Tbe prisoner offered no evidence, and that introduced by tbe State tends very strongly to prove tbat tbe prisoner deliberately murdered bis wife, Rose Johnson.
There is evidence tending to prove tbat prisoner was walking with bis wife some 50 yards behind their children. One witness testifies: “I saw Arthur with bis band behind him tbat jgway, and I beard tbe report of a pistol. She jumped behind him and clung to bis back. He got loose and then be shot her again. She ran to tbe old shanty. He ran and shot her there. Then she goes to tbe place where she was first hurt, and be shot her again there. She fell, and be stood there and looked at her and helped her up. She fell tbe second time. He looked at her and threw bis bead up and walked on off. He overtook bis children, and then be began to run.”
Another witness testifies: “I saw tbe shooting; I was walking along tbe street near tbe railroad. I beard squalling. I beard a woman squall', and about tbat time I saw tbe smoke of a pistol, before I beard tbe report of it. About tbat time, tbe same instant tbat I beard tbe report, she bad clinched around bis neck to tbe back of him; be threw her from tbe back to tbe front; she jumped to run; be ran behind her and shot her twice; then she wheeled in a circle; she stood up for an instant; be went to her and knocked her down, and after she fell be stood over her and looked at her and caught her by her dress.”
There is only one exception to evidence, and there is no merit in tbat.
Exceptions 2 and 3 to tbe charge are practically tbe same, viz.:
“Tbe court instructs you tbat if tbe evidence satisfies you beyond a reasonable doubt tbat tbe prisoner slew tbe deceased with a deadly weapon, you would at least convict tbe defendant of'murder in tbe second degree.”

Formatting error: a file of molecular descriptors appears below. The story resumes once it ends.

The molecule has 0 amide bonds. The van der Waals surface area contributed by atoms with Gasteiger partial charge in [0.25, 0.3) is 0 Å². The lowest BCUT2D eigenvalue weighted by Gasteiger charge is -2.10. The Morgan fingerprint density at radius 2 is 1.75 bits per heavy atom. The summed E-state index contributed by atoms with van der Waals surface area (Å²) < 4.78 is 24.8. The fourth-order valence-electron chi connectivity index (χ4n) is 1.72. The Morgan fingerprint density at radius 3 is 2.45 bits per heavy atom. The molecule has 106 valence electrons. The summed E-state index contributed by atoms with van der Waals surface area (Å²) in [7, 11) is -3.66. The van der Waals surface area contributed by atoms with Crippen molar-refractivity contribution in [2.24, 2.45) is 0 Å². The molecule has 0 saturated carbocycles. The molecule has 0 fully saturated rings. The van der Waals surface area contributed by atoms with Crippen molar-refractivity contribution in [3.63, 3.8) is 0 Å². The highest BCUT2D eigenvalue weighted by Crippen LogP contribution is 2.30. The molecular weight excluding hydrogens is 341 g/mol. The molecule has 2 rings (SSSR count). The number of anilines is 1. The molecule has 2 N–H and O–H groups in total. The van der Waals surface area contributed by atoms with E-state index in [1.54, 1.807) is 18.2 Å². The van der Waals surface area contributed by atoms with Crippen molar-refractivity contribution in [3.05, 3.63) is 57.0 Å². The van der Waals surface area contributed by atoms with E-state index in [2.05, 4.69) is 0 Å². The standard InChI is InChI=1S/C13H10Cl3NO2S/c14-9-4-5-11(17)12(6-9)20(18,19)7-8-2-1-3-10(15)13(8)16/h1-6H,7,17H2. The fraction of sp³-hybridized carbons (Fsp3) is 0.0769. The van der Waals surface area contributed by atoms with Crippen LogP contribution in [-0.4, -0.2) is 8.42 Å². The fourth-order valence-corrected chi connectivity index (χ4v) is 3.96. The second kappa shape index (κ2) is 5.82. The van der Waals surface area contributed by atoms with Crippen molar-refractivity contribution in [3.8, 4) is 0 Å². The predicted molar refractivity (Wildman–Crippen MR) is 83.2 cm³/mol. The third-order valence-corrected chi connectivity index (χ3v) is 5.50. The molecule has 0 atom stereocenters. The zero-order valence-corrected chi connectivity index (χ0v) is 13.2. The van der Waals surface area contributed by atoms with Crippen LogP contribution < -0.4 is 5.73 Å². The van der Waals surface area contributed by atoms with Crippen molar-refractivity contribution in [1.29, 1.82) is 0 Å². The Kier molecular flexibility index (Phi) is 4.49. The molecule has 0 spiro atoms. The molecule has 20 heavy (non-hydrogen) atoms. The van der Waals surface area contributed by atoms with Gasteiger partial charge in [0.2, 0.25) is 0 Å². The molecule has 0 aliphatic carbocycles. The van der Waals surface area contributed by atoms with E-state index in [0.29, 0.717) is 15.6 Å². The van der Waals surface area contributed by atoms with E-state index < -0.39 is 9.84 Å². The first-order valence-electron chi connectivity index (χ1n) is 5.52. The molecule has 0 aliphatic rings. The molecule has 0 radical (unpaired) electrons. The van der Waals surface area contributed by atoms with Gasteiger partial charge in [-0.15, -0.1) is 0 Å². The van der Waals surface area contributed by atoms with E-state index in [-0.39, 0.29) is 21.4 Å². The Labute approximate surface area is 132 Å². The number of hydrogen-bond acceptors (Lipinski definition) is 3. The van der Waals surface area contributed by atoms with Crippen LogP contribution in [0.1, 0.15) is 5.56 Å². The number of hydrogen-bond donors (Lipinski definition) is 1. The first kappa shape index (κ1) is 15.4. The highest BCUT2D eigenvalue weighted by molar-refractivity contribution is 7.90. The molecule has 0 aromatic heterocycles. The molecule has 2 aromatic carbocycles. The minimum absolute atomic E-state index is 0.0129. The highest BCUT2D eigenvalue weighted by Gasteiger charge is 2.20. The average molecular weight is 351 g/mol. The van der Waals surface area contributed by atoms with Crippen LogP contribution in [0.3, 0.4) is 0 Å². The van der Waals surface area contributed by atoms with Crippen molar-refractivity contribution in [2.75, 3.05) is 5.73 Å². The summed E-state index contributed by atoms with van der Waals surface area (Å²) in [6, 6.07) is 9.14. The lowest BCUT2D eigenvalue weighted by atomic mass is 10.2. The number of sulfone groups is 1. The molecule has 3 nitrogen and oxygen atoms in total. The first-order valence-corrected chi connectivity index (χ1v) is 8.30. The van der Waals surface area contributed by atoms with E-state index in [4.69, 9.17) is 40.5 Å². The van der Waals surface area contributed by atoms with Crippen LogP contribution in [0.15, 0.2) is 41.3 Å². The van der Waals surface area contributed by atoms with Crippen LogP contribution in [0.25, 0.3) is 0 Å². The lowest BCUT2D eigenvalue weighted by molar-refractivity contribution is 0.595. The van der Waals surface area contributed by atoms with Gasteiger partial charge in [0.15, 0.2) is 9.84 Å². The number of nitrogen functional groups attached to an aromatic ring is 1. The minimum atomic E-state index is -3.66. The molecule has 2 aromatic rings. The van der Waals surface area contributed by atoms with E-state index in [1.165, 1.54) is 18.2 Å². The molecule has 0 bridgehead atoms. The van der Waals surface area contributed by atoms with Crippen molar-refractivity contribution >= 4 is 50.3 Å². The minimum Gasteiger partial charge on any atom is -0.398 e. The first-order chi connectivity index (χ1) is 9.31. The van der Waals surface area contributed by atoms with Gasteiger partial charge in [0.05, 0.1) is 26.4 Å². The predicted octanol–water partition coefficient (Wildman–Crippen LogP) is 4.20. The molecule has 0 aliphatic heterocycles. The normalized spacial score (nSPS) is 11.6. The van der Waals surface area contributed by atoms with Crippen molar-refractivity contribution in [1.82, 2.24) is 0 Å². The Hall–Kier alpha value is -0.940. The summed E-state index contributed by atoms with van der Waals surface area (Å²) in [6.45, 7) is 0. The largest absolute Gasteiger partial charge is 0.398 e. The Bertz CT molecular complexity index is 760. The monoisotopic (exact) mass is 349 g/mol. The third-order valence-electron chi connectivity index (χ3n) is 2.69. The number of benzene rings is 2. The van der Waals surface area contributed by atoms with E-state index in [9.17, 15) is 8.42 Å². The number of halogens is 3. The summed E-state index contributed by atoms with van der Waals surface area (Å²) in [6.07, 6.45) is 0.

There is not a scintilla of evidence upon which a verdict of manslaughter could have been based, and no such contention was made on tbe trial.
*266As the prisoner was convicted of the greater offense of murder in the first degree, this exception is not material. Nevertheless, the charge is correct. S. v. Worley, 141 N. C., 764; S. v. Cox, 153 N. C., 638; S. v. Simonds, 154 N. C., 197.
Exception 4 is taken because his Honor told the jury that the prisoner had the right to rely upon the State’s evidence to make out his defense. This part of the charge is unexceptionable so far as the defendant is concerned. It gave him the benefit of any of the evidence introduced by the State. He had offered none himself.
Exception 5: The defendant assigns as error that the court erred in the charge as delivered, in that the same was not a clear and concise statement of the law relative to the case, but that the same was illogical and confusing and may have misled the jury to the prejudice of the defendant. The appellant should have pointed out the particulars in which he thinks the charge was illogical and confusing. S. v. Webster, 121 N. C., 586; Andrews v. Telegraph Co., 119 N. C., 403. We have examined the charge, however, and do not find that it is amenable to such criticism.
Exception 6: The defendant assigns as error that the court erred in refusing to set aside the verdict of the jury for that the same was contrary to the weight of the evidence. This is a matter in the discretion of the trial court, and not reviewable. S. v. Hancock, 151 N. C., 699; S. v. Rose, 129 N. C., 575. An examination of the record, however, discloses an unusually strong case as made out by the State.
This is a case where life is at stake. We have not been aided by argument or brief for the prisoner. We have examined the record with that care which the gravity of the issue demands, and we find